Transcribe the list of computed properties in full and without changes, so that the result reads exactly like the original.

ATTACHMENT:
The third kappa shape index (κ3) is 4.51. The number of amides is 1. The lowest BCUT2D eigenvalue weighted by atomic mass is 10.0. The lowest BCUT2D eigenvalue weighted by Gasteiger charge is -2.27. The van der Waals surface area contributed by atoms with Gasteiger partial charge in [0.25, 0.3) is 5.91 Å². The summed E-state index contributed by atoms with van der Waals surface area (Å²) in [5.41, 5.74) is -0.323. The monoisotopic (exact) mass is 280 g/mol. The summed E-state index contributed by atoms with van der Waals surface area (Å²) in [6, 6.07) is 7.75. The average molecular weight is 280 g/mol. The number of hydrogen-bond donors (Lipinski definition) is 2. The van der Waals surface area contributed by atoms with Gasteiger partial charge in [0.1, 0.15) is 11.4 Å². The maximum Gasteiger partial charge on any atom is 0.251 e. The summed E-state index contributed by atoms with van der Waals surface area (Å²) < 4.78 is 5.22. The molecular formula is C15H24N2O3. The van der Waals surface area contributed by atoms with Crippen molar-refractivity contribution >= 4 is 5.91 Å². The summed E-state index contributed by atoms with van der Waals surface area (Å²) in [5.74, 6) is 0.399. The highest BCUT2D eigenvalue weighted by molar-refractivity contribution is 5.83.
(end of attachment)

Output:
The third kappa shape index (κ3) is 4.51. The number of amides is 1. The lowest BCUT2D eigenvalue weighted by atomic mass is 10.0. The lowest BCUT2D eigenvalue weighted by Gasteiger charge is -2.27. The van der Waals surface area contributed by atoms with Gasteiger partial charge in [0.25, 0.3) is 5.91 Å². The summed E-state index contributed by atoms with van der Waals surface area (Å²) in [5.41, 5.74) is -0.323. The monoisotopic (exact) mass is 280 g/mol. The summed E-state index contributed by atoms with van der Waals surface area (Å²) in [6, 6.07) is 7.75. The average molecular weight is 280 g/mol. The number of hydrogen-bond donors (Lipinski definition) is 2. The van der Waals surface area contributed by atoms with Gasteiger partial charge in [0.1, 0.15) is 11.4 Å². The maximum Gasteiger partial charge on any atom is 0.251 e. The summed E-state index contributed by atoms with van der Waals surface area (Å²) < 4.78 is 5.22. The molecular formula is C15H24N2O3. The van der Waals surface area contributed by atoms with Crippen molar-refractivity contribution >= 4 is 5.91 Å². The summed E-state index contributed by atoms with van der Waals surface area (Å²) in [5.74, 6) is 0.399. The highest BCUT2D eigenvalue weighted by molar-refractivity contribution is 5.83.